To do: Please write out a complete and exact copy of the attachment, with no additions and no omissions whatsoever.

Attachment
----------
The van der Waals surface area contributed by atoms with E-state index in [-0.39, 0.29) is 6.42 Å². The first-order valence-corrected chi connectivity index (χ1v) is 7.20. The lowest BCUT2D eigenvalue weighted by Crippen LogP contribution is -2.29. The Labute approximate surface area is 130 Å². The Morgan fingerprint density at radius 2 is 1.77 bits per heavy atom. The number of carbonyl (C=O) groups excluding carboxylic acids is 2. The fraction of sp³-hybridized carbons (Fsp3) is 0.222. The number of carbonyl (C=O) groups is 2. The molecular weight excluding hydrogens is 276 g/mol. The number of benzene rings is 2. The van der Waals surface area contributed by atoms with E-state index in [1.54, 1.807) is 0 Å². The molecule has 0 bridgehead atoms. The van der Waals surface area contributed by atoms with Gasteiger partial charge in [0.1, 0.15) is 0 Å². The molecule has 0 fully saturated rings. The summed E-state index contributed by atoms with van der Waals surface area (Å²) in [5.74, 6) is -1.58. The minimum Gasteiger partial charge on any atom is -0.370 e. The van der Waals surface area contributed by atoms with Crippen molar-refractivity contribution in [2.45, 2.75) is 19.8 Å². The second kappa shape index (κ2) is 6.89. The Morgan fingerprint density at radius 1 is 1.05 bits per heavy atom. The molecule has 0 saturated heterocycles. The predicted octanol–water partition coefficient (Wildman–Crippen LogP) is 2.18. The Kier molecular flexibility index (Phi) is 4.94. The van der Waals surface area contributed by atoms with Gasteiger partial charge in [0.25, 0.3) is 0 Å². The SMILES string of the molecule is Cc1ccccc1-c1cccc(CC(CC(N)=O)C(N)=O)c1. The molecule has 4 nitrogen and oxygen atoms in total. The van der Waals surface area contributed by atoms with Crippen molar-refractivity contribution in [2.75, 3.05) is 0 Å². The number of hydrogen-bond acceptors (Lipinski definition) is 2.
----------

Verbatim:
The van der Waals surface area contributed by atoms with E-state index in [-0.39, 0.29) is 6.42 Å². The first-order valence-corrected chi connectivity index (χ1v) is 7.20. The lowest BCUT2D eigenvalue weighted by Crippen LogP contribution is -2.29. The Labute approximate surface area is 130 Å². The Morgan fingerprint density at radius 2 is 1.77 bits per heavy atom. The number of carbonyl (C=O) groups excluding carboxylic acids is 2. The fraction of sp³-hybridized carbons (Fsp3) is 0.222. The number of carbonyl (C=O) groups is 2. The molecular weight excluding hydrogens is 276 g/mol. The number of benzene rings is 2. The van der Waals surface area contributed by atoms with E-state index in [1.54, 1.807) is 0 Å². The molecule has 0 bridgehead atoms. The van der Waals surface area contributed by atoms with Gasteiger partial charge in [0.1, 0.15) is 0 Å². The molecule has 0 fully saturated rings. The summed E-state index contributed by atoms with van der Waals surface area (Å²) in [5.74, 6) is -1.58. The minimum Gasteiger partial charge on any atom is -0.370 e. The van der Waals surface area contributed by atoms with Crippen molar-refractivity contribution in [2.45, 2.75) is 19.8 Å². The second kappa shape index (κ2) is 6.89. The Morgan fingerprint density at radius 1 is 1.05 bits per heavy atom. The molecule has 0 saturated heterocycles. The predicted octanol–water partition coefficient (Wildman–Crippen LogP) is 2.18. The Kier molecular flexibility index (Phi) is 4.94. The van der Waals surface area contributed by atoms with Gasteiger partial charge in [0.25, 0.3) is 0 Å². The SMILES string of the molecule is Cc1ccccc1-c1cccc(CC(CC(N)=O)C(N)=O)c1. The molecule has 4 nitrogen and oxygen atoms in total. The van der Waals surface area contributed by atoms with Crippen molar-refractivity contribution in [2.75, 3.05) is 0 Å². The number of hydrogen-bond acceptors (Lipinski definition) is 2.